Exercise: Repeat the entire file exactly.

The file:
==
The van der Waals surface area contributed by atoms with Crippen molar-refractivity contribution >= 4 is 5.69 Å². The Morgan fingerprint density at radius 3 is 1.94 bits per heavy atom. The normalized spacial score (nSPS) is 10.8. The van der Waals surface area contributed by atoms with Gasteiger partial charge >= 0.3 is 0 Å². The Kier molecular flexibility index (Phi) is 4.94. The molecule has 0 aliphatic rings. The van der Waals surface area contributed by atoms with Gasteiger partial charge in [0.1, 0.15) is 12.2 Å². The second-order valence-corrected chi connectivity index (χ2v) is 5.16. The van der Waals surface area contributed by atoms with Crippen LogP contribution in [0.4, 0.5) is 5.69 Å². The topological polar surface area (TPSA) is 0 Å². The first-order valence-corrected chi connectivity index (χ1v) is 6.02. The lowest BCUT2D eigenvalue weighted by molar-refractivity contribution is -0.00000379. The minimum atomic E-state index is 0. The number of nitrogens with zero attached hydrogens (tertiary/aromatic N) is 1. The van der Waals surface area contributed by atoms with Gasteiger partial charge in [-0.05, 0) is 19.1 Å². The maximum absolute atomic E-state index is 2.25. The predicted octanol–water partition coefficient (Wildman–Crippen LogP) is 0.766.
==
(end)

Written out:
The van der Waals surface area contributed by atoms with Crippen molar-refractivity contribution >= 4 is 5.69 Å². The Morgan fingerprint density at radius 3 is 1.94 bits per heavy atom. The normalized spacial score (nSPS) is 10.8. The van der Waals surface area contributed by atoms with Gasteiger partial charge >= 0.3 is 0 Å². The Kier molecular flexibility index (Phi) is 4.94. The molecule has 0 aliphatic rings. The van der Waals surface area contributed by atoms with Gasteiger partial charge in [0.1, 0.15) is 12.2 Å². The second-order valence-corrected chi connectivity index (χ2v) is 5.16. The van der Waals surface area contributed by atoms with Crippen LogP contribution in [0.4, 0.5) is 5.69 Å². The topological polar surface area (TPSA) is 0 Å². The first-order valence-corrected chi connectivity index (χ1v) is 6.02. The lowest BCUT2D eigenvalue weighted by molar-refractivity contribution is -0.00000379. The minimum atomic E-state index is 0. The number of nitrogens with zero attached hydrogens (tertiary/aromatic N) is 1. The van der Waals surface area contributed by atoms with Gasteiger partial charge in [-0.05, 0) is 19.1 Å². The maximum absolute atomic E-state index is 2.25. The predicted octanol–water partition coefficient (Wildman–Crippen LogP) is 0.766.